Reaching Recovery

Treatment Options

This type of treatment involves living in the facility you are receiving treatment at. It allows patients to avoid any distractions or triggers that may have contributed to their alcoholism. This can help patients focus more on becoming sober. At the facility, patients will participate in various activities such as group meetings and individual guidance. Patients also receive medications or medical care that they are required to have. It is advised that patients choose a program that fits them because inpatient treatment tends to be expensive because it includes room and board. Considering location is important too if you are wanting to stay close to home or get away.
Find an inpatient rehab center
This type of treatment involves scheduling daily counseling appointments a few times a week. Another option is visiting a treatment center or a hospital for addiction treatment or if needed, medication access. Outpatient treatment tends to cost less than inpatient treatment. It is advised that patients make their decisions based on what the treatment offers and its location. It is recommended for people who are not able to take off time from work or have other personal obligations.
Find an outpatient rehab center
These programs use an integrated method to help people who are struggling with both alcoholism and a mental and/or behavioral health issue. A patient must treat both conditions in order for the treatment to be effective. Common co-occurring mental conditions include: Anxiety, PTSD, Personality Disorder, Depression, Bipolar Disorder, etc. Sometimes the mental condition will come first so a patient will use alcohol as a coping mechanism. Sometimes the alcohol abuse will come first resulting in emotional or mental problems.
Learn more about dual diagnosis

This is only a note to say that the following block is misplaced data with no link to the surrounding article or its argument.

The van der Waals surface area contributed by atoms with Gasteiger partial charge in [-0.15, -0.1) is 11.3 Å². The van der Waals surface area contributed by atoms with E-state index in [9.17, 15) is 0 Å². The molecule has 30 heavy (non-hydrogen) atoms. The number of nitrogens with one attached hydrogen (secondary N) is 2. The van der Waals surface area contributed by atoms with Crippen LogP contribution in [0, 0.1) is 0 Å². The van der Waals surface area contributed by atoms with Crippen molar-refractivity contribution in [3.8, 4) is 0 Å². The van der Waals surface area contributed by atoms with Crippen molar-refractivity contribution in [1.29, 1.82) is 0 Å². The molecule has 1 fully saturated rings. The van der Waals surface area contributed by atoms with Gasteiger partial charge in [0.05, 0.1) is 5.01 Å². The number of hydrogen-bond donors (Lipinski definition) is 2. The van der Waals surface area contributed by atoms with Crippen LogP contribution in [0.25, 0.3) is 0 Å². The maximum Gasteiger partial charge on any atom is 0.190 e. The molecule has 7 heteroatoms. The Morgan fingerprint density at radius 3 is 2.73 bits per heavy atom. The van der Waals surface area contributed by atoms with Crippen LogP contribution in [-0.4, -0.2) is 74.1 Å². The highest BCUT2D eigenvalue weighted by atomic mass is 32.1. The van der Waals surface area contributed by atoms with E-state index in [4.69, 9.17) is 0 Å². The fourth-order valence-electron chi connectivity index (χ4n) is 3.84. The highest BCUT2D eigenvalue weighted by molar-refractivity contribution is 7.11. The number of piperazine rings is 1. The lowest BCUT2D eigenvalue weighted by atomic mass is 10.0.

Rehabilitation Programs

Behavioral treatments are aimed at changing drinking behavior through counseling. The treatment is used to help replace a patient’s bad habits with better ones. The treatment also helps patients with knowing how to handle difficult situations. This treatment can also be used to treat disorders such as mood/anxiety and mental disorders. Behavioral treatments are not a cure to these conditions, but they help patients cope with everyday life decisions. The length of these treatments vary from short term to long term depending on the person.
Learn more
Three medications are currently approved in the United States to help people stop or reduce their drinking and prevent relapse. The U.S. Food and Drug Administration (FDA) approved three medications to be used for alcoholism, which are non-addictive so a patient will not become dependent on the medication when they take it. The three medications are: (1) Naltrexone, which can help reduce heavy drinking, (2) Acamprosate, which can make it easier to stay sober, and (3) Disulfiram, which blocks the breakdown of alcohol.
Learn more
These programs are provided for patients to continue to maintain their sobriety and avoid relapse. The amount of time spent in aftercare varies, but it can range from a few days to a lifetime. Alcoholics Anonymous (AA) and other 12-step programs provide peer support for people quitting or cutting back on their drinking. Combined with treatment led by health professionals, mutual-support groups can offer a valuable added layer of support. Other aftercare programs include: Rational Recovery, Booster sessions, Counseling sessions, and more.
Learn more

Benefits of Recovery

Financial Stability

By cutting back or eliminating alcohol out of your life, you realize how much of your money was heavily devoted to purchasing alcohol. A person may make smarter decisions of what to spend their money on once they have reached sobriety.

Improved Relationships

Through rehab or therapy, a person may make new friends that shared the same experiences or trouble he/she faced with alcoholism. Sobriety can also provide opportunities to approach social environments with a clear mind and rational decisions. These new acquired skills can repair friendships or relationships with your family.

Healthier Mind & Body

Cutting alcohol out of your life can prevent those future health problems that arise from alcoholism (brain damage, cancer of many types, liver disease, increased injury risk. cirrhosis, etc). Having a healthier mind and body can help you make smarter decisions about your diet. You feel compelled to maintain sobriety once you reach it. It becomes a way of life.

New Freedom

Alcoholism can become a controlling factor of your life depending on how much it consumes your life. It can damage relationships, social interactions, or opportunities out there for you. By liberating yourself from alcohol, you feel as if you can do anything you want without the nagging feeling of having to have a drink every hour of the day or devoting your whole life to it.